“I don’t want to do anything to in any way invade the province of the media, even though it might be warranted in this case,” Aguirre proclaimed after weeks of investigation.

So what was this whole thing about? “What the whole issue is about is the role that the very conservative establishment newspaper plays in whether we have a fair public broadcasting system,” Aguirre said. “The only real source of discussion of local issues on television has been ended.”

What about the local CBS, NBC, ABC and FOX affiliates? “They don’t have the kind of discussion that Full Focus had.”

How does this fall under your jurisdiction, exactly? “It falls within the jurisdiction of the City Attorney’s Office to protect the public. The public has a right to know what’s going with its local public television station because that station is raising money from the public. We have a consumer protection role to play.”

Going in, I had thought that I would be troubled most of all by a city attorney who was willing to trample over the First Amendment to investigate the demise of his favorite local news show. But that wasn’t what bothered me most. Nor was it the silly and meaningless conspiracy Aguirre was after. No, what bothered me most was the second purpose of the news conference.

The second purpose of Aguirre’s press conference was to lambaste Alex Roth, a Union-Tribune reporter whose stories about the city attorney have become critical lately.

“As has been his previous practices, Mr. Alex Roth has engaged in unethical behavior in violation of the Code of Ethics of the Society of Professional Journalists,” the city attorney said. “Mr. Roth did not seek truth and he did not report it.” Interestingly, Roth, who is one of the paper’s best reporters, attended the news conference but Aguirre refused to acknowledge him or answer his questions.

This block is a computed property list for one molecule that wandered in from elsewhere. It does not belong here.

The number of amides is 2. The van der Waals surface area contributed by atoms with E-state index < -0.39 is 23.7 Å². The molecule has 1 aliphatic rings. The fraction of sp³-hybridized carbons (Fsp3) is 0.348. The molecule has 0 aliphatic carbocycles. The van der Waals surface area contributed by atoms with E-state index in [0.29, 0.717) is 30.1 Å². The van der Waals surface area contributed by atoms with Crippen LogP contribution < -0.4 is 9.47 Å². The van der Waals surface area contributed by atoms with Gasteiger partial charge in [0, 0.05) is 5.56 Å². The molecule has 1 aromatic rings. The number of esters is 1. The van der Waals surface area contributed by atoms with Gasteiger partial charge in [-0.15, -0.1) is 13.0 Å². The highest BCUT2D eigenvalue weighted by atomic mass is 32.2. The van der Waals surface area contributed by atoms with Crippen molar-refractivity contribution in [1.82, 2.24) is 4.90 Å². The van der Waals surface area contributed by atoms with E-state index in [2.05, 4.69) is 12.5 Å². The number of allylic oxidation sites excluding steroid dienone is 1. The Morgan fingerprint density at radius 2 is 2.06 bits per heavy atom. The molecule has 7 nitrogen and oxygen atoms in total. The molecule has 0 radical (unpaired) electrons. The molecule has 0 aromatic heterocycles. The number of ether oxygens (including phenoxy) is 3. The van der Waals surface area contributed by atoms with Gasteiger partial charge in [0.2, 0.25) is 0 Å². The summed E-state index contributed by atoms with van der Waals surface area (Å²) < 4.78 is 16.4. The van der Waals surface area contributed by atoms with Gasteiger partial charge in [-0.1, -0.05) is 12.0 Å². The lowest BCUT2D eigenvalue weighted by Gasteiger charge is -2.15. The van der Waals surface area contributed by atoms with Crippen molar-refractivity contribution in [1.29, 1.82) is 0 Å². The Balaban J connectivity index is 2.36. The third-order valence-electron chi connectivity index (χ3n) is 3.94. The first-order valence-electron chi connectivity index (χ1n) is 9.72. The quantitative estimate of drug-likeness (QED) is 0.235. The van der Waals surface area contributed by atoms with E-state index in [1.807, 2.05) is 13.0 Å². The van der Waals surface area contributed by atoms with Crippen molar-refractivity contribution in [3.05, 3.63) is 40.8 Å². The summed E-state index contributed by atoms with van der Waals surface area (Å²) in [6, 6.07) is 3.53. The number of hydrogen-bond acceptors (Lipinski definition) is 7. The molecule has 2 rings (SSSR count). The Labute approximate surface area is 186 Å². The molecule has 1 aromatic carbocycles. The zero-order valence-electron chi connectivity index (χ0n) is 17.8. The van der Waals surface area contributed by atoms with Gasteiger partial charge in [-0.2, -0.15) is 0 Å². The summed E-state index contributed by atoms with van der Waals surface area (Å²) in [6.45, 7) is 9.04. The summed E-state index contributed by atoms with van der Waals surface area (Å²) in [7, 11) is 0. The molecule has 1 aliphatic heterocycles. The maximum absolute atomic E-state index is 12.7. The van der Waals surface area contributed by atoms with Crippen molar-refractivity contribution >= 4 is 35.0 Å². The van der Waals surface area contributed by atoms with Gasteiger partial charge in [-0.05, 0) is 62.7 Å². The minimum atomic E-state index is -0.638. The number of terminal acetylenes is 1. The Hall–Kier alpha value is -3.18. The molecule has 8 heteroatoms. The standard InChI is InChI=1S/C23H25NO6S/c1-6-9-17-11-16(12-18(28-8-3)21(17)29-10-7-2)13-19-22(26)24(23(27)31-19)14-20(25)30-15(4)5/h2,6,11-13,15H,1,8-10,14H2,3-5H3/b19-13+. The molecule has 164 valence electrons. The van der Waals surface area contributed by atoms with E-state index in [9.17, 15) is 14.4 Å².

What prompted this attack was Roth’s Nov. 15 story about the Full Focus investigation. What about the article was so terrible? Well, nothing actually. What Aguirre found unethical were the questions that the reporter had posed to one of the named sources whom he quoted (accurately, as I confirmed later). Although he won’t speak with Roth, Aguirre spent his day re-interviewing the reporter’s sources.

Aguirre even saw evidence of a conspiracy in the way Roth’s story was structured. The whole article, he said, had been “orchestrated” by KPBS, Roth and his editors. How did Aguirre know this? Somehow Roth had gotten hold of a letter Aguirre sent to KPBS. Isn’t it possible he asked for a copy?

“Just knowing how Alex operates and how his editor operates, it’s my belief that is not what happened,” the city attorney said.

I’m at a loss here. Maybe the nefarious structure of the article will be clearer to me if I hold it up to a mirror to read it.

Despite all the fuss, not much has changed at KPBS. Full Focus remains off the air, and Kittle continues to appear on both television and radio on “Editor’s Roundtable.” That speaks volumes. Aguirre can’t even intimidate the local public broadcasting station. I mean, if you, as an elected official, can’t bully a bunch of eco-weenies, what good are you?

Seth Hettena, a San Diego-based freelance journalist and author, writes an occasional column “The Peanut Gallery” about local media and journalism. You can e-mail him at with your complaints, thoughts or stories about San Diego reporters.